Alcoholism significantly alters the way some important parts of the brain operate. A chronic drinker’s ability to quit drinking gets increasingly difficult as the brain and body become used to the presence of alcohol in the body.
When individuals decide to stop drinking, they will suffer withdrawal symptoms as their brain “resets” to its baseline functioning in the absence of alcohol. This implies that the brain is no longer releasing the same levels of dopamine and other neurotransmitter chemicals as it did when drinking heavily. Simultaneously, the brain begins to re-establish the flow of other neurotransmitters that had been slowed by alcohol.
During withdrawal, for example, the brain begins the creation of neurotransmitter chemicals that produce worry and anxiety. While alcohol reduces the synthesis of these neurotransmitters, they are still present and active when one is sober.
The release of these hormones, together with other physical and physiological changes in the absence of alcohol, might cause a person experiencing withdrawal to feel more angry, sad, annoyed, or exhausted than before.
If people go through numerous bouts of withdrawal followed by a return to drinking, their brains become less likely to release pleasure-causing dopamine and other neurotransmitter chemicals even when they are sober. As a result, people who have quit and then resumed drinking several times may find it difficult to inspire themselves to stay clean, increasing the likelihood that they may relapse into drinking once again.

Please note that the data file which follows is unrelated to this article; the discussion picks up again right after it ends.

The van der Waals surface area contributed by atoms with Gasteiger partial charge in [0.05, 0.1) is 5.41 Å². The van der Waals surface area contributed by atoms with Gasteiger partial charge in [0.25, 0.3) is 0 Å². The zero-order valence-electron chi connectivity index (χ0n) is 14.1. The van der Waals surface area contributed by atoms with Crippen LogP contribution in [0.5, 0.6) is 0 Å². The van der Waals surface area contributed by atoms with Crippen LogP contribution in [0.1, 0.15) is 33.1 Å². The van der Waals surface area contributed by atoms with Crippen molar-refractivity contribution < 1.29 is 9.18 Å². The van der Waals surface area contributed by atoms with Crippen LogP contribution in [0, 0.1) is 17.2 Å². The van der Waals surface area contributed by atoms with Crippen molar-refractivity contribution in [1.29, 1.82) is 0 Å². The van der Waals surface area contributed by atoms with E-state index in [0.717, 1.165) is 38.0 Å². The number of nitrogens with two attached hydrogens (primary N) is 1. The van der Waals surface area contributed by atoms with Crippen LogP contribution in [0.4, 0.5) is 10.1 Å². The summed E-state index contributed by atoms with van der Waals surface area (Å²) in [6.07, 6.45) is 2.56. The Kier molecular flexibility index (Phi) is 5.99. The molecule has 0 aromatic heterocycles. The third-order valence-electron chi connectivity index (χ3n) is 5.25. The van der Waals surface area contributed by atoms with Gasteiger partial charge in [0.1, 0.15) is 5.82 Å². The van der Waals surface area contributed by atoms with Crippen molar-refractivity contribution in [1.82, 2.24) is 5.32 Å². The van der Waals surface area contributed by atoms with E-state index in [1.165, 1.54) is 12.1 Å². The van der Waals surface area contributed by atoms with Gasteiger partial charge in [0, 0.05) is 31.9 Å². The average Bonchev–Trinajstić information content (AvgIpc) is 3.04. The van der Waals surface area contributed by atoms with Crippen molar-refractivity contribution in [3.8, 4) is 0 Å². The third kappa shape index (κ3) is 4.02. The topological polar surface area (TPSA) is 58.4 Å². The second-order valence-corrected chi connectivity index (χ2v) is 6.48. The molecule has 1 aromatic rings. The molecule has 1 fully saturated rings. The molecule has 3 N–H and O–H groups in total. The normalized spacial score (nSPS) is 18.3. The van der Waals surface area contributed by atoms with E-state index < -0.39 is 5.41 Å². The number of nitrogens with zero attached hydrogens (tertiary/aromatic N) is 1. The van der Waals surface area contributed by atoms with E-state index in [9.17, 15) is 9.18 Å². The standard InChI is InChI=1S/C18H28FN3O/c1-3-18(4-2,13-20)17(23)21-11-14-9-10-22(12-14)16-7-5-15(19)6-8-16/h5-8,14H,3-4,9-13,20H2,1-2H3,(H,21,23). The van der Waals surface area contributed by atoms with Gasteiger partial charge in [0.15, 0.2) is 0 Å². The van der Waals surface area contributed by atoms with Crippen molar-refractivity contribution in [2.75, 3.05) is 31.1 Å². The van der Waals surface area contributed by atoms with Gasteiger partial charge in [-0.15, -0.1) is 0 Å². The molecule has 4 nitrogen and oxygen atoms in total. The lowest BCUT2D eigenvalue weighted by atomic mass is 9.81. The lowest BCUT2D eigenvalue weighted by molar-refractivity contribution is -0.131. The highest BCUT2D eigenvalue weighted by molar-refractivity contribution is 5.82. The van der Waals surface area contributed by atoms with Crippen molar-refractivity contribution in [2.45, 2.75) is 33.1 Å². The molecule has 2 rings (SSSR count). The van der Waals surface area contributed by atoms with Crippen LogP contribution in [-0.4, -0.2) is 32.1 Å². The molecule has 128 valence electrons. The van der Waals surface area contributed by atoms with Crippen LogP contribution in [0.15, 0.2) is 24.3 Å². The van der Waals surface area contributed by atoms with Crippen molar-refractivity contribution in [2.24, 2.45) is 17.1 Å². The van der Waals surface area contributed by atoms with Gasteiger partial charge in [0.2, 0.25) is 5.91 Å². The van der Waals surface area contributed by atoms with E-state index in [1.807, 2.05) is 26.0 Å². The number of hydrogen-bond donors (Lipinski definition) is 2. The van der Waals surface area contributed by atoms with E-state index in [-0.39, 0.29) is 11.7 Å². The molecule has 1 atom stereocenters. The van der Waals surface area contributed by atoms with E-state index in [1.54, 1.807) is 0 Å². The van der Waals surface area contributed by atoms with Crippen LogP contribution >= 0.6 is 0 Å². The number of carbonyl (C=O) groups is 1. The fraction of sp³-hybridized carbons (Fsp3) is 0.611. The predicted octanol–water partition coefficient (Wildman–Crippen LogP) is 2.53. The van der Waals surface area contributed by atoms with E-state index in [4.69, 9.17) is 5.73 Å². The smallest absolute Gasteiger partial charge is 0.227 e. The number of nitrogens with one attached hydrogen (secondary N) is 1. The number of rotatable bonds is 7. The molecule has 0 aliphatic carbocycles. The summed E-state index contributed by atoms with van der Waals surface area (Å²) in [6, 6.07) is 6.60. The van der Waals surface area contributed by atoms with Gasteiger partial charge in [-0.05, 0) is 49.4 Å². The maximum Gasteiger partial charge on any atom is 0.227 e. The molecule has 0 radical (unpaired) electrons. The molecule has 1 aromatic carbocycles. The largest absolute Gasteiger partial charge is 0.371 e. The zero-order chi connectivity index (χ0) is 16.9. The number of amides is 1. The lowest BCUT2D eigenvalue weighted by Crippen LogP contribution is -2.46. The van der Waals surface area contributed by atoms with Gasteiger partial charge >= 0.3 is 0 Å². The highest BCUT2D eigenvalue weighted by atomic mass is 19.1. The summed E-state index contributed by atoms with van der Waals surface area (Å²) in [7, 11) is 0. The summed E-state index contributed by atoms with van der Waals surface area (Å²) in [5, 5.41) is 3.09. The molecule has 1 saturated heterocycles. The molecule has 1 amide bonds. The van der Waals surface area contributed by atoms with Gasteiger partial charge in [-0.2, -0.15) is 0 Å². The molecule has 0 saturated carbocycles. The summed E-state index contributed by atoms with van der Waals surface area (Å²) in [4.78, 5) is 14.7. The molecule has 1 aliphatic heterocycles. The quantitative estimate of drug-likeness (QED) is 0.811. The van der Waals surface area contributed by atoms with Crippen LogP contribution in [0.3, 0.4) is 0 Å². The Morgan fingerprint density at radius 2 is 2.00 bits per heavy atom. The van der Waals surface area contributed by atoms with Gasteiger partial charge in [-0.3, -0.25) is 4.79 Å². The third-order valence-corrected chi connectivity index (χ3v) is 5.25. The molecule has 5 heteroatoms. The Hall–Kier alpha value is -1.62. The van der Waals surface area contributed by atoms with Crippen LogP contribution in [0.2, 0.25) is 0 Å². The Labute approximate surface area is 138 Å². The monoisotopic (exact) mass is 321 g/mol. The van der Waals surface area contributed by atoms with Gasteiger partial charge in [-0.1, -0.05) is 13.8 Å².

Aside from the effects on the brain, alcohol withdrawal can be fatal. Withdrawal often occurs within 48 hours of a person’s last drink and can cause “flu-like” symptoms such as fatigue, increased perspiration, raised blood pressure and heart rate, and feelings of tension and worry.
As previously stated, in rare situations, alcohol withdrawal can result in a condition known as delirium tremens, in which the person experiencing withdrawal may become extremely confused and even have hallucinations. At the same time, their body temperature may rise dangerously high, putting them at risk of convulsions. Delirium tremens can be lethal if left untreated.
ALCOHOL AND THE DEVELOPING BRAIN
Drinking during pregnancy can have a variety of physical, learning, and behavioral impacts on the developing brain, the most significant of which is fetal alcohol syndrome, a collection of symptoms (FAS). Children with FAS may have different face characteristics (see illustration).
FAS newborns are also much smaller than the average. Their brains may be smaller (i.e., microencephaly). They may also have fewer brain cells (i.e., neurons) or fewer neurons that function properly, which can lead to long–term difficulties with learning and behavior.
GROWING NEW BRAIN CELLS
For many years, scientists assumed that the number of nerve cells in the adult brain was set at birth. If there was brain injury, the best approach to cure it was to strengthen the existing neurons because new ones could not be created.
However, in the 1960s, researchers discovered that new neurons are formed in adults, a process is known as neurogenesis. These new cells develop from stem cells, which may divide continuously, replenish themselves, and give rise to a wide range of cell types.
The discovery of brain stem cells and adult neurogenesis opens up a new way of thinking about the problem of alcohol-related brain alterations and may lead to a better knowledge of how to treat and cure alcoholism.
For example, animal studies reveal that large doses of alcohol inhibit the formation of new brain cells; experts believe that this lack of new growth is what causes the long–term deficiencies identified in important parts of the brain. Understanding how alcohol interacts with brain stem cells and what happens to these cells in alcoholics is the first step toward determining if stem cell treatments are a viable therapeutic option.